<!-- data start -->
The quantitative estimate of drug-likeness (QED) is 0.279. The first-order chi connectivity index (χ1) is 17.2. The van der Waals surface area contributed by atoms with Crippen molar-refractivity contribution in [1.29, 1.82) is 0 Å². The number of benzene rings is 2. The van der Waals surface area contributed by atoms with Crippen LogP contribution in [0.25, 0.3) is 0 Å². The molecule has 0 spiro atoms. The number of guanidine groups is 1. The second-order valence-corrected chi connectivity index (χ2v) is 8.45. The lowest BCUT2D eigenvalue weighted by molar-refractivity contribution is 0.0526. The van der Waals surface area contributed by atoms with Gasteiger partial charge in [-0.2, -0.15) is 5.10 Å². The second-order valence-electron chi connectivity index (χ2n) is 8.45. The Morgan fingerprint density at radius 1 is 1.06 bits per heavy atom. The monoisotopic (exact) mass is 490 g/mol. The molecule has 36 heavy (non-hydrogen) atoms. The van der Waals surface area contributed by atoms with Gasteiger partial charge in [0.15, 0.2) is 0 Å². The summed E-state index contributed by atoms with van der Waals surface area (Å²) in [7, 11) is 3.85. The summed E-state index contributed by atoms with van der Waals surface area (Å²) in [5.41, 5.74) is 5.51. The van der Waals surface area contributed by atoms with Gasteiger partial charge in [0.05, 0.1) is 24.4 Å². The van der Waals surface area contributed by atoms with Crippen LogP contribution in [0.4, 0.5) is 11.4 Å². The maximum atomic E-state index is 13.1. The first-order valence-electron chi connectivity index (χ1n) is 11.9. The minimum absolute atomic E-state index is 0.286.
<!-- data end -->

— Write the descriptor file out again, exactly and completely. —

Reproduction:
The quantitative estimate of drug-likeness (QED) is 0.279. The first-order chi connectivity index (χ1) is 17.2. The van der Waals surface area contributed by atoms with Crippen molar-refractivity contribution in [1.29, 1.82) is 0 Å². The number of benzene rings is 2. The van der Waals surface area contributed by atoms with Crippen LogP contribution in [0.25, 0.3) is 0 Å². The molecule has 0 spiro atoms. The number of guanidine groups is 1. The second-order valence-corrected chi connectivity index (χ2v) is 8.45. The lowest BCUT2D eigenvalue weighted by molar-refractivity contribution is 0.0526. The van der Waals surface area contributed by atoms with Gasteiger partial charge in [-0.2, -0.15) is 5.10 Å². The second-order valence-electron chi connectivity index (χ2n) is 8.45. The Morgan fingerprint density at radius 1 is 1.06 bits per heavy atom. The monoisotopic (exact) mass is 490 g/mol. The molecule has 36 heavy (non-hydrogen) atoms. The van der Waals surface area contributed by atoms with Gasteiger partial charge in [0.15, 0.2) is 0 Å². The summed E-state index contributed by atoms with van der Waals surface area (Å²) in [7, 11) is 3.85. The summed E-state index contributed by atoms with van der Waals surface area (Å²) in [5.41, 5.74) is 5.51. The van der Waals surface area contributed by atoms with Gasteiger partial charge in [0.05, 0.1) is 24.4 Å². The van der Waals surface area contributed by atoms with Crippen LogP contribution in [0.4, 0.5) is 11.4 Å². The maximum atomic E-state index is 13.1. The first-order valence-electron chi connectivity index (χ1n) is 11.9. The minimum absolute atomic E-state index is 0.286.